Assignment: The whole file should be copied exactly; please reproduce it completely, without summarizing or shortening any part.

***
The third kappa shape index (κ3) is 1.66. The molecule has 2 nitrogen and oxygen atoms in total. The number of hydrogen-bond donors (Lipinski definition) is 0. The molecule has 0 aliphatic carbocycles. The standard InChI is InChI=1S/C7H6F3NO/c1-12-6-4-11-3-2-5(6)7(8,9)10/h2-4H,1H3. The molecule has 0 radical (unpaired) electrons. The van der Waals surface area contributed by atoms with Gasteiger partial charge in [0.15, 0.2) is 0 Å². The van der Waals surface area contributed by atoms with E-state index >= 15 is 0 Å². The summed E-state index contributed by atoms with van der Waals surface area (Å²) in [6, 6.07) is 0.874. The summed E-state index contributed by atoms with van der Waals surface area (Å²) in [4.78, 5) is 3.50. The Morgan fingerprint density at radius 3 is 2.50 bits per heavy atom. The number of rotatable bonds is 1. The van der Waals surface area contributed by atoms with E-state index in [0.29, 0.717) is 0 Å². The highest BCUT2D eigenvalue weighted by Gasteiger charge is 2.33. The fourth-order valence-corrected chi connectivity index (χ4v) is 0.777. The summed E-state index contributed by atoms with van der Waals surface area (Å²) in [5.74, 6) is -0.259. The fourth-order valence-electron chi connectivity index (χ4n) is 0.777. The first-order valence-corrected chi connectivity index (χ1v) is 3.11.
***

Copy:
The third kappa shape index (κ3) is 1.66. The molecule has 2 nitrogen and oxygen atoms in total. The number of hydrogen-bond donors (Lipinski definition) is 0. The molecule has 0 aliphatic carbocycles. The standard InChI is InChI=1S/C7H6F3NO/c1-12-6-4-11-3-2-5(6)7(8,9)10/h2-4H,1H3. The molecule has 0 radical (unpaired) electrons. The van der Waals surface area contributed by atoms with Gasteiger partial charge in [0.15, 0.2) is 0 Å². The van der Waals surface area contributed by atoms with E-state index >= 15 is 0 Å². The summed E-state index contributed by atoms with van der Waals surface area (Å²) in [6, 6.07) is 0.874. The summed E-state index contributed by atoms with van der Waals surface area (Å²) in [4.78, 5) is 3.50. The Morgan fingerprint density at radius 3 is 2.50 bits per heavy atom. The number of rotatable bonds is 1. The van der Waals surface area contributed by atoms with E-state index in [0.29, 0.717) is 0 Å². The highest BCUT2D eigenvalue weighted by Gasteiger charge is 2.33. The fourth-order valence-corrected chi connectivity index (χ4v) is 0.777. The summed E-state index contributed by atoms with van der Waals surface area (Å²) in [5.74, 6) is -0.259. The fourth-order valence-electron chi connectivity index (χ4n) is 0.777. The first-order valence-corrected chi connectivity index (χ1v) is 3.11.